What do you think about these possible VR parks coming to US and IEC’s by Lionsgate?

February 4, 2019, 3:05 PM

I understand their is been some discussion in creating Lionsgate themed indoor entertainment centers around the US, Asia and the Middle East and it is will feature several attractions to John wick, divergent, mad men, etc. do you think this will be popular in the US if it comes to other cities? And possibly VR theme parks which a company is looking to come to Philadelphia to build a Virtual Reality themed center their with attractions and rides.

Replies (6)

February 4, 2019, 3:12 PM

The Void seems to have the market cornered for VR complexes, and is already expanding into pretty much every major metro area. Other arcade facilities like Dave and Busters are slowly adding VR experiences to their offerings, so I don't think there's room right now for another player in this still emerging market. With the proliferation of escape room concepts any other immersive entertainment facilities, there's not much room right now, especially if you're going to be limited to niche IP like John Wick, Divergent, and Mad Men.

February 4, 2019, 3:28 PM

Oh ok well the one indoor entertainment center that is coming to New York City Times Square is called Lionsgate Entertainment City scheduled to open fall 2019. So that’s the first U.S City. And this so called VR theme park company all from what I heard is eyeballing the Philly Area that’s all I know.

February 4, 2019, 4:19 PM

The Void has announced VR centers coming to Philly, NYC, Minneapolis, Dallas, Washington, DC, and more. They're the same company running the complex at Disney Springs, and owns licenses for the Star Wars and Wreck It Ralph experiences.

I'm not aware of Lionsgate expanding in the US beyond the Times Square location, which sounds like a flash in the pan IMHO like many Times Square experiments. I think you're confusing this with The Void.

February 4, 2019, 8:16 PM

I understand some of the VR venues have shut down due to expense, but I was completely blown away by the Void. I have not heard of any of them closing, though. The Star Wars VR may have been one of the most compelling experiences I have ever had. I do not think these will take over media in any way, shape, or form, but it was completely amazing. If they could make them about an hour long, that would be about perfect.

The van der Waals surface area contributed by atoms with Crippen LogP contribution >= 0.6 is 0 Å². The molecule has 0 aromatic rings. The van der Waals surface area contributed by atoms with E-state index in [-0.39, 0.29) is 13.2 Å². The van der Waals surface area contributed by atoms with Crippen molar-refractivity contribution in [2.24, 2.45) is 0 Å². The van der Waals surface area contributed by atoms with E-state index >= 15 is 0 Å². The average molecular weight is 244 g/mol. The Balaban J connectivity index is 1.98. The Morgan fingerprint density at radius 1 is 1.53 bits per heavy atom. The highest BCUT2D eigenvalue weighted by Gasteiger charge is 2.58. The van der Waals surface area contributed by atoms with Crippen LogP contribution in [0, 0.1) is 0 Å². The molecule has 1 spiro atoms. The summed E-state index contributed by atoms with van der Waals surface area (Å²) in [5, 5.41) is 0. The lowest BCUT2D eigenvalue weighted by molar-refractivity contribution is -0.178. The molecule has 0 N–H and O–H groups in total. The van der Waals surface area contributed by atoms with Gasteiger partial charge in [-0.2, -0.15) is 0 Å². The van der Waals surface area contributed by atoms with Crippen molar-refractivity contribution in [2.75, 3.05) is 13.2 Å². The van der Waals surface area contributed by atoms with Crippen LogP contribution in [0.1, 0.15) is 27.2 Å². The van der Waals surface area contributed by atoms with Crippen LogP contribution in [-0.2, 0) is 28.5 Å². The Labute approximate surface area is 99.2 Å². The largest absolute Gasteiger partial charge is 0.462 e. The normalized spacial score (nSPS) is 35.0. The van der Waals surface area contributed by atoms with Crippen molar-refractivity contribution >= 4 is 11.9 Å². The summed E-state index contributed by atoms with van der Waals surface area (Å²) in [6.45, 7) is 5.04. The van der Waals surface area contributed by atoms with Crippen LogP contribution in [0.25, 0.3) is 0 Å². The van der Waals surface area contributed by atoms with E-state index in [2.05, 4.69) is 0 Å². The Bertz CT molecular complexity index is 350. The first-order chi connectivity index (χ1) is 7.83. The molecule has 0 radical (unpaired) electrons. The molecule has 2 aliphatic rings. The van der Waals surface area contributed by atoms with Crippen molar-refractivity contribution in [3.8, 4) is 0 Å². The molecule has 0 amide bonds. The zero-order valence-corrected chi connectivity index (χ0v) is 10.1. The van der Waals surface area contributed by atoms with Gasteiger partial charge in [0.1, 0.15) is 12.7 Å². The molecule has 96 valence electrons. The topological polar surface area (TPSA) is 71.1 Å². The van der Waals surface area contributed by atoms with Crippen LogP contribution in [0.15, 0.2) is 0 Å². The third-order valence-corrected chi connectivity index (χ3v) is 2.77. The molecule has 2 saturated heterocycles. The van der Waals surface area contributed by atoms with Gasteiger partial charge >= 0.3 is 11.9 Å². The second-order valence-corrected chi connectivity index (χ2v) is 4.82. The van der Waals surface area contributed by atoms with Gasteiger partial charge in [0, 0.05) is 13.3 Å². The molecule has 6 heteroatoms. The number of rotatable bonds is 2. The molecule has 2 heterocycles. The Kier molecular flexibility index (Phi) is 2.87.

I know the Lionsgate thing will have a John Wick, but from what I understand, the Void is all proprietary and affiliated with Disney properties in some fashion, although they did have a Ghostbusters experience. I could actually see these things being too good. If they did an Alien one, for example, I might crap my pants. The Star Wars had you really feeling like you were right there. It was that compelling.

The downside to these things are the cost. It is expensive to take part in it, and I am sure it is dreadfully expensive to run it. You have a maze, props, staff, and the equipment for each participant, which was much more sophisticated than just normal VR. I bet the profit margin on it is very low. It is basically extremely high dollar co-op lazer tag. I would love it if this took off, but I bet it will only be in very select markets.

February 4, 2019, 9:24 PM

The Lionsgate/Discovery Channel has partnered up to create these immersive indoor entertainment centers across North America, Asia, and Europe sorry not Middle East. Here’s the link...NYC is the only US city mentioned so far-

https://www.parquesreunidos.com/en/parques-reunidos-and-discovery-communications-partner-to-develop-themed-entertainment-centers/

Edited: February 5, 2019, 10:48 AM

I've experienced The Void and Dreamscape here in Los Angeles. Both opened last December. There's a very distinct difference between the approach each VR experience offers. The Void appears to have been designed by a Gamer, and it feels like it is pitched to an older, teen audience: it's a violent -- albeit bloodless -- First Person Shooter scenario where you end up slaughtering Stormtroopers. (NOTE: They also offer a Wreck-It Ralph scenario which I didn't try.) Dreamscape's three different adventures are designed for families and there are no weapons or shootout scenarios. Also, Dreamscape has Imagineer Bruce Vaughn behind it, so it contains all the usual attention to detail you'd expect from Disney. The Void feels like something you might come across currently in a Tokyo arcade. I've heard there are plans to open more Dreamscapes in several U.S. malls and even some movie theaters.

For me, the complications have to do with donning the equipment. The Void only requires a somewhat heavy backpack (containing a computer) and the VR goggles. Dreamscape incorporates motion capture technology, so as well as a (lighter) backpack and VR goggles, you must also wear sensors on each hand and each foot.

Because putting all this on takes up precious time and the equipment often malfunctions and needs to be reset or swapped out, you're faced with tech problems that slow things down. If the technology can somehow be simplified so that anyone from a child to a senior can get it on or off swiftly, then I could easily imagine this immersive VR being incorporated into a major theme park attraction. But achieving that goal is going to first take solving that huge challenge.



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